There are good reasons to want to know the cause of an accident, a fire, – or even a crime; finding out the cause of – the reason for – something undesirable happening could help prevent a recurrence.
The media seem to think that we, the public, feel that assigning blame is at least as important as determining the cause. Or, perhaps, it is top-down; the media want us to think it is at least as important to find someone to blame as it is to find the cause.
A cause (noun) is a reason for an action or condition, as in cause and effect. To blame (verb) is to find fault with or hold responsible for something going wrong. Sometimes, the media gets it right; points out that there is a cause to blame for something going wrong. Too often, they don’t; they only look for someone to blame and don’t even mention the most probable cause.
Someone, or something, might be both the cause and the blame. If the goal is to find someone to punish, to hold to account; then, indeed, find someone to blame. If we want to prevent recurrence, we should know the cause. The media’s job is to inform, not tell us what we want to hear. Not the who, but the why.
These days, tens of millions (soon to become billions) of humans are being displaced by climate change. Climate change is known to be caused by the burning of fossil fuels. Most of this burning has occurred in first-world economies. It follows that the people of these first-world economies are most responsible (to blame) for this displacement. We in the first-world nations are both the cause and the ones to blame. Those displaced are the victims.
If climate change was their fault, they would be responsible, to blame. If it was their fault, it wouldn’t be ours. But, it is. We of the first world nations are the ones to blame, the ones responsible. What right have we to jail them, deny them asylum, or deport them because of a situation of our making? Blaming the victim is never excusable; especially not when done by those actually responsible. The displacement caused by climate change is more Texas’ fault, the United States’ fault, than it is of those attempting to cross the Rio Grande. They didn’t do it. It isn’t their fault. They don’t deserve any punishment; let alone that of loss of livelihood. We did it. We First World countries owe those displaced by climate change a means of livelihood, be it asylum or in their own country.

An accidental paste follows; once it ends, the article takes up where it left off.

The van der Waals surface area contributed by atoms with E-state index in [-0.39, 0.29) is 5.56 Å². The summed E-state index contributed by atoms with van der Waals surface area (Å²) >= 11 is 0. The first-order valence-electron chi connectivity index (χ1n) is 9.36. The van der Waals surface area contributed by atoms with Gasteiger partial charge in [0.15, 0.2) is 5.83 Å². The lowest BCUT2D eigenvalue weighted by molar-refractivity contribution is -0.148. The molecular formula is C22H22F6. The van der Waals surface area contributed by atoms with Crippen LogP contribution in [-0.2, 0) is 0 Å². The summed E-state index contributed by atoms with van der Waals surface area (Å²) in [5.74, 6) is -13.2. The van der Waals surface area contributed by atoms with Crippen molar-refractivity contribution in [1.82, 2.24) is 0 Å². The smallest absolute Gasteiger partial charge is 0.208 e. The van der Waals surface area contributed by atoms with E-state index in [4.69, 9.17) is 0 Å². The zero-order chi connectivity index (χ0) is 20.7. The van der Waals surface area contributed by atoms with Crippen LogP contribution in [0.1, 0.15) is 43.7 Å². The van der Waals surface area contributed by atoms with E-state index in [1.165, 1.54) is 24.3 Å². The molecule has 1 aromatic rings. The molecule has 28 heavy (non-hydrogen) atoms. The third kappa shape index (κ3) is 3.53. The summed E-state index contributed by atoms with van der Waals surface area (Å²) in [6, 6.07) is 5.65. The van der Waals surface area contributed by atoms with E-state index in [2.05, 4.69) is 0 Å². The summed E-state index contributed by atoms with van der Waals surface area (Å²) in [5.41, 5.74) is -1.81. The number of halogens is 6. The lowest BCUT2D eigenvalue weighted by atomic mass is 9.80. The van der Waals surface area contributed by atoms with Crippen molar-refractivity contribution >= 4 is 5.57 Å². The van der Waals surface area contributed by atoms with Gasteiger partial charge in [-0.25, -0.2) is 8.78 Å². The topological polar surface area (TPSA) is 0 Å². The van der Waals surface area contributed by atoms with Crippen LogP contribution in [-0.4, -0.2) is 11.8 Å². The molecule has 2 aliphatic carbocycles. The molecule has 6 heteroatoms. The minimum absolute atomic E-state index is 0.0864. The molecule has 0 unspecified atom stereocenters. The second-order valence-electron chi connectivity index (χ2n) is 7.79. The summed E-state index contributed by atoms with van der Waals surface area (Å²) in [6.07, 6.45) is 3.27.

In the broadest of senses, punishment is often much about imposing standards of behavior. Be they for good or for bad reasons; it is either observe these norms or face the consequences. In recognition of the threat of zealotry, the Declaration of Independence declares that all men are endowed with certain unalienable rights; the Bill of Rights codifies ten of these unalienable rights. Early on, it was obvious that the Bill of Rights was inadequate. Some of the inadequacies have since been remedied, but the amendment process has proven to be painfully difficult and slow; woefully inadequate the task.
Meanwhile, in America, there are people, whole states full of people, who would rather punish someone than eat grits; states that used COVID grants to fund jails and prisons. Much of this zealotry is in the name of their interpretation of an ancient religion; not on the Declaration of Independence or the Bill of Rights. Invariably, these same states seek to ban abortion and regularly impose the death penalty. They love to deny rights; to take away rights not covered in the amendments. From Jeff Sessions to Tommy Tuberville; goddam Alabama, that’s no progress at all!
Denying a woman the right to choose is zealots imposing their beliefs on someone else. Blaming her for an unwanted pregnancy, and then punishing her for exercising her right to choose is icing on the cake with ice cream. Tommy believes that giving a woman the right to choose denies him his right to impose his and his constituents’ beliefs on her and others; that the two are somehow equivalent. He believes that the right to choose between the two should be his.
Sin/law, law/sin; dominance in the name of god, in the name of the law. The law allows for the blaming, the blaming allows for punishment, and all is well under heaven in Alabama.